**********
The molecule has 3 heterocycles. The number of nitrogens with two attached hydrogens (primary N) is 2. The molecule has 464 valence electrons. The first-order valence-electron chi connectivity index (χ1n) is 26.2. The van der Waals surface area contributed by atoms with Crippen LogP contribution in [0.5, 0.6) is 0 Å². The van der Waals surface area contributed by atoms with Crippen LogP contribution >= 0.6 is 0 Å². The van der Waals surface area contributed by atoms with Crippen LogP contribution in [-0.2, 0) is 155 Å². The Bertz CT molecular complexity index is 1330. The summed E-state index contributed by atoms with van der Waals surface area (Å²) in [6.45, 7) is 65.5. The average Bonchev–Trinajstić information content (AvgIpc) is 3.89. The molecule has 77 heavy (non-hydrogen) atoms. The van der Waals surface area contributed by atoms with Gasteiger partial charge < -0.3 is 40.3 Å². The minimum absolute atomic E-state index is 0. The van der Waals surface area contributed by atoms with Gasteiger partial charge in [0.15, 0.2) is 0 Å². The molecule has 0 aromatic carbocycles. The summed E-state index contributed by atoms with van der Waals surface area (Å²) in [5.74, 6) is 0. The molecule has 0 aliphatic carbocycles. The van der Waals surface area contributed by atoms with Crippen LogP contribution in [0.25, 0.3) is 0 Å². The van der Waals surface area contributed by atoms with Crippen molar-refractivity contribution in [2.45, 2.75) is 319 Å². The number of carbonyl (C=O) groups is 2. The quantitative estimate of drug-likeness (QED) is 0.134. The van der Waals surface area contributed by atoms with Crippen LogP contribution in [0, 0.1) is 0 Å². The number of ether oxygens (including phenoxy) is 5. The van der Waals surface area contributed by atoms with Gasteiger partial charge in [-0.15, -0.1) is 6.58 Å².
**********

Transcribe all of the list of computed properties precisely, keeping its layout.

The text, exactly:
The molecule has 3 heterocycles. The number of nitrogens with two attached hydrogens (primary N) is 2. The molecule has 464 valence electrons. The first-order valence-electron chi connectivity index (χ1n) is 26.2. The van der Waals surface area contributed by atoms with Crippen LogP contribution in [0.5, 0.6) is 0 Å². The van der Waals surface area contributed by atoms with Crippen LogP contribution >= 0.6 is 0 Å². The van der Waals surface area contributed by atoms with Crippen LogP contribution in [-0.2, 0) is 155 Å². The Bertz CT molecular complexity index is 1330. The summed E-state index contributed by atoms with van der Waals surface area (Å²) in [6.45, 7) is 65.5. The average Bonchev–Trinajstić information content (AvgIpc) is 3.89. The molecule has 77 heavy (non-hydrogen) atoms. The van der Waals surface area contributed by atoms with Gasteiger partial charge < -0.3 is 40.3 Å². The minimum absolute atomic E-state index is 0. The van der Waals surface area contributed by atoms with Gasteiger partial charge in [0.15, 0.2) is 0 Å². The molecule has 0 aromatic carbocycles. The summed E-state index contributed by atoms with van der Waals surface area (Å²) in [5.74, 6) is 0. The molecule has 0 aliphatic carbocycles. The van der Waals surface area contributed by atoms with Crippen LogP contribution in [0.25, 0.3) is 0 Å². The van der Waals surface area contributed by atoms with Crippen molar-refractivity contribution in [2.45, 2.75) is 319 Å². The number of carbonyl (C=O) groups is 2. The quantitative estimate of drug-likeness (QED) is 0.134. The van der Waals surface area contributed by atoms with Crippen LogP contribution in [0, 0.1) is 0 Å². The number of ether oxygens (including phenoxy) is 5. The van der Waals surface area contributed by atoms with Gasteiger partial charge in [-0.15, -0.1) is 6.58 Å².